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Big Data “Hype” Coming To An End | SiliconANGLE

Big Data “Hype” Coming To An End | SiliconANGLE | Big Data Technology, Semantics and Analytics | Scoop.it
Tony Agresta's insight:

"Organizations have fascinating ideas, but they are disappointed with a difficulty in figuring out reliable solutions,” writes Sicular from The Gartner Group.

 

"Their disappointment applies to more advanced cases of sentiment analysis, which go beyond traditional vendor offerings.  Difficulties are also abundant when organizations work on new ideas, which depend on factors that have been traditionally outside of their industry competence, e.g. linking a variety of unstructured data sources.”

 

Today, organizations are coming to the realization that free or low cost open source technology to handle big data requires intense development cycles that burn costs and time.  Solving demanding challenges in these four areas has proven difficult:

 

  • Search & Discovery
  • Content Delivery
  • Analytics and Information Products
  • Data Consolidation

 

Organizations need to work with proven technology that's reliable and durable.  They need to work with technology that handles ACID transactions, enterprise security, high availability, replication, real time indexing and alerting - without having to right 10,000+ lines of code. 

 

Major financial institutions, healthcare payors, government agencies, media giants, energy companies, and state & local organizations have standardized on big data technology proven to increase developer productivity, create new revenue streams and address mission critical operations in a post 9-11 era. 

 








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Adrian Carr's curator insight, February 11, 2013 11:11 AM

IT does it again.  Build a technology up until we start to believe it will solve all world problems.  It generates huge "science projects" and then everything comes tumbling down.  Finally a voice of reason says...maybe we set expectations unrealistically...One more trough of disillussionment !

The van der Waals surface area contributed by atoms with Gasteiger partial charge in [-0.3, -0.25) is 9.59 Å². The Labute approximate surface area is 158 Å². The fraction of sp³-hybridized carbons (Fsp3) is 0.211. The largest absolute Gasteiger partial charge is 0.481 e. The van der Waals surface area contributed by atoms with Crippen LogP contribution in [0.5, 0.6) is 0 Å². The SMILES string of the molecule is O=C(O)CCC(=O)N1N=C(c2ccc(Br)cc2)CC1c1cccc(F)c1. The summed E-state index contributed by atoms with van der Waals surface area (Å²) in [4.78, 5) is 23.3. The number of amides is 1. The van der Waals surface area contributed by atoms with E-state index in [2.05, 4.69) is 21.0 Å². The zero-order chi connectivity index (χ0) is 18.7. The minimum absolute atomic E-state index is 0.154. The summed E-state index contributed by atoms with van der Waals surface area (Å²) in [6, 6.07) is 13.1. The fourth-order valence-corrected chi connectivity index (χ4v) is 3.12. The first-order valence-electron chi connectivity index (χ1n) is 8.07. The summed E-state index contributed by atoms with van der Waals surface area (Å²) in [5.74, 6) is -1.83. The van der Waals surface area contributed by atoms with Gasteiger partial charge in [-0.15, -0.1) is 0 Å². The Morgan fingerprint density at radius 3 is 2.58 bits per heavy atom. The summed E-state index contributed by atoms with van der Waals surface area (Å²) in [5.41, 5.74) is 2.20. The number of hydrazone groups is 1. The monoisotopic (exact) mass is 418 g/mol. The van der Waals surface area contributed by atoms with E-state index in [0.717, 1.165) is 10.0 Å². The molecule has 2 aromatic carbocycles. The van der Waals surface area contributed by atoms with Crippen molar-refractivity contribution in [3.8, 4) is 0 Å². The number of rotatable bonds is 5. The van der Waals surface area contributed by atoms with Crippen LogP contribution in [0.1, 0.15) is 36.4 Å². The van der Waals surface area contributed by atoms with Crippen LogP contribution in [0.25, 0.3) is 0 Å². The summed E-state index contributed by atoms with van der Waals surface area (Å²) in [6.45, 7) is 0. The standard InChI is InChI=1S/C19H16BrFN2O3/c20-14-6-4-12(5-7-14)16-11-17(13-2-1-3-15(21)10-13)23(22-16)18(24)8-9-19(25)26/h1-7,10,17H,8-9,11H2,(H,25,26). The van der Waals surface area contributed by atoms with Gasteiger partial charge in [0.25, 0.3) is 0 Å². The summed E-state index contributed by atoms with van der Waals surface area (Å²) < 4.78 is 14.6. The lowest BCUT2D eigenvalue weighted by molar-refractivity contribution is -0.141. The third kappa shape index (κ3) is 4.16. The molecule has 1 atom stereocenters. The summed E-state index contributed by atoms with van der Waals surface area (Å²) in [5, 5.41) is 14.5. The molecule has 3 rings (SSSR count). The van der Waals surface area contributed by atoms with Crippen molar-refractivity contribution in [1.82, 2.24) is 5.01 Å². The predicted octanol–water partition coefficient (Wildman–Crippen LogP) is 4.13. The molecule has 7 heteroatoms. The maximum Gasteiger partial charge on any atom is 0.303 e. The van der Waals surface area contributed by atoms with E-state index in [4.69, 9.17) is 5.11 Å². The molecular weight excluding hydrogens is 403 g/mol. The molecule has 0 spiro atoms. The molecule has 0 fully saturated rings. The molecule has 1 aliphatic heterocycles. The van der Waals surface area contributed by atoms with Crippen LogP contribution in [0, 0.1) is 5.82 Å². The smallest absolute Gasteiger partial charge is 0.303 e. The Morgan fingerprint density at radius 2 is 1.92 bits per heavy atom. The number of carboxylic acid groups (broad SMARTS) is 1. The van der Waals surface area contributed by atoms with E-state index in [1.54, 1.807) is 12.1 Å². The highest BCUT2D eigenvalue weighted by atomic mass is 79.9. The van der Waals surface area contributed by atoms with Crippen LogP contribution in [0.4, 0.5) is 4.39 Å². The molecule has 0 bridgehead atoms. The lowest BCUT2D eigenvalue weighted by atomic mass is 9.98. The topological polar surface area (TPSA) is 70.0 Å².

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DbRevolutionReportFinal.pdf

Tony Agresta's insight:

Followers may be interested in this white paper from The Bloor Group which summarizes the differences between database technologies  It's meaty.


Here are a few additional points that Bloor has written about MarkLogic's Enterprise NoSQL approach:


  • MarkLogic is also a true transactional database. Most NoSQL databases have compromised the ACID (Atomicity, Consistency, Isolation and Durability) properties that are important for transaction processing, MarkLogic is fully equipped to be a transactional database, and if you simply wanted to use it for order processing, there would be no problem in doing so.
  • The database has been built to enable rapid search of its content in a similar manner to the way that Google’s search capabilities have been built to enable rapid search of the Internet.
  • As some of MarkLogic’s implementations have grown to above the single petabyte level, fast search of massive amounts of data is one of its most important features. To enable its search capability MarkLogic indexes everything on ingest; not just the data, but also the XML metadata. This provides it with the ability to search both text and structure. For example, you might want to quickly find someone’s phone number from a collection of emails.